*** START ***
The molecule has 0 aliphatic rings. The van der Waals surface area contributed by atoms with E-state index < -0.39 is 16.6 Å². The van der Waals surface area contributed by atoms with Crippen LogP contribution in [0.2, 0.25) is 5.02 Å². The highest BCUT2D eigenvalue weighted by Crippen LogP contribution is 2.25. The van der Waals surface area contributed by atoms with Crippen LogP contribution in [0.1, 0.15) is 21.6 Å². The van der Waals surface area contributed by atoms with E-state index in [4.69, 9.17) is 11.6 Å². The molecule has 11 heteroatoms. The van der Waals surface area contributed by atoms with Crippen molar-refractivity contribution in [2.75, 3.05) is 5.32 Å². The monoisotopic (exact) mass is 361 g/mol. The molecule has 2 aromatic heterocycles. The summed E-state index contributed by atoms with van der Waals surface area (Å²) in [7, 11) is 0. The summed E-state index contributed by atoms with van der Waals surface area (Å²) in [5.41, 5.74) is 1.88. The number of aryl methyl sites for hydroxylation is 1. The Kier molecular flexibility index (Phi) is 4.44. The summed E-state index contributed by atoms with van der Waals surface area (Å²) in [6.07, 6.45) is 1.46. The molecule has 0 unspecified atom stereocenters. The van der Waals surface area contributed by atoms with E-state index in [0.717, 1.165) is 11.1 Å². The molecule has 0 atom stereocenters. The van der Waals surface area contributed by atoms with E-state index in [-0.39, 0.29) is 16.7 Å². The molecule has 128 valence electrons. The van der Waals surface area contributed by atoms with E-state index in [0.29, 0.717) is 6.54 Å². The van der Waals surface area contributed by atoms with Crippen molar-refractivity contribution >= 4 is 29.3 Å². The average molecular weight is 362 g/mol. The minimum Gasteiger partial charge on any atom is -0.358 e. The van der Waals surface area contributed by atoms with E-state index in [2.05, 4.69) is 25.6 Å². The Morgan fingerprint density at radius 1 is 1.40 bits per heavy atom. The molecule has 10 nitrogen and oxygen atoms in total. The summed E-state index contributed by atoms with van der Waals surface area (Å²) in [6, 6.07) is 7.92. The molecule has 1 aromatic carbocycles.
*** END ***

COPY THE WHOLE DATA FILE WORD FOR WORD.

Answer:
The molecule has 0 aliphatic rings. The van der Waals surface area contributed by atoms with E-state index < -0.39 is 16.6 Å². The van der Waals surface area contributed by atoms with Crippen LogP contribution in [0.2, 0.25) is 5.02 Å². The highest BCUT2D eigenvalue weighted by Crippen LogP contribution is 2.25. The van der Waals surface area contributed by atoms with Crippen LogP contribution in [0.1, 0.15) is 21.6 Å². The van der Waals surface area contributed by atoms with E-state index in [4.69, 9.17) is 11.6 Å². The molecule has 11 heteroatoms. The van der Waals surface area contributed by atoms with Crippen molar-refractivity contribution in [2.75, 3.05) is 5.32 Å². The monoisotopic (exact) mass is 361 g/mol. The molecule has 2 aromatic heterocycles. The summed E-state index contributed by atoms with van der Waals surface area (Å²) in [7, 11) is 0. The summed E-state index contributed by atoms with van der Waals surface area (Å²) in [5.41, 5.74) is 1.88. The number of aryl methyl sites for hydroxylation is 1. The Kier molecular flexibility index (Phi) is 4.44. The summed E-state index contributed by atoms with van der Waals surface area (Å²) in [6.07, 6.45) is 1.46. The molecule has 0 unspecified atom stereocenters. The van der Waals surface area contributed by atoms with E-state index in [0.717, 1.165) is 11.1 Å². The molecule has 0 atom stereocenters. The van der Waals surface area contributed by atoms with E-state index in [-0.39, 0.29) is 16.7 Å². The molecule has 128 valence electrons. The van der Waals surface area contributed by atoms with E-state index in [0.29, 0.717) is 6.54 Å². The van der Waals surface area contributed by atoms with Crippen molar-refractivity contribution >= 4 is 29.3 Å². The average molecular weight is 362 g/mol. The minimum Gasteiger partial charge on any atom is -0.358 e. The van der Waals surface area contributed by atoms with E-state index in [2.05, 4.69) is 25.6 Å². The Morgan fingerprint density at radius 1 is 1.40 bits per heavy atom. The molecule has 10 nitrogen and oxygen atoms in total. The summed E-state index contributed by atoms with van der Waals surface area (Å²) in [6, 6.07) is 7.92. The molecule has 1 aromatic carbocycles.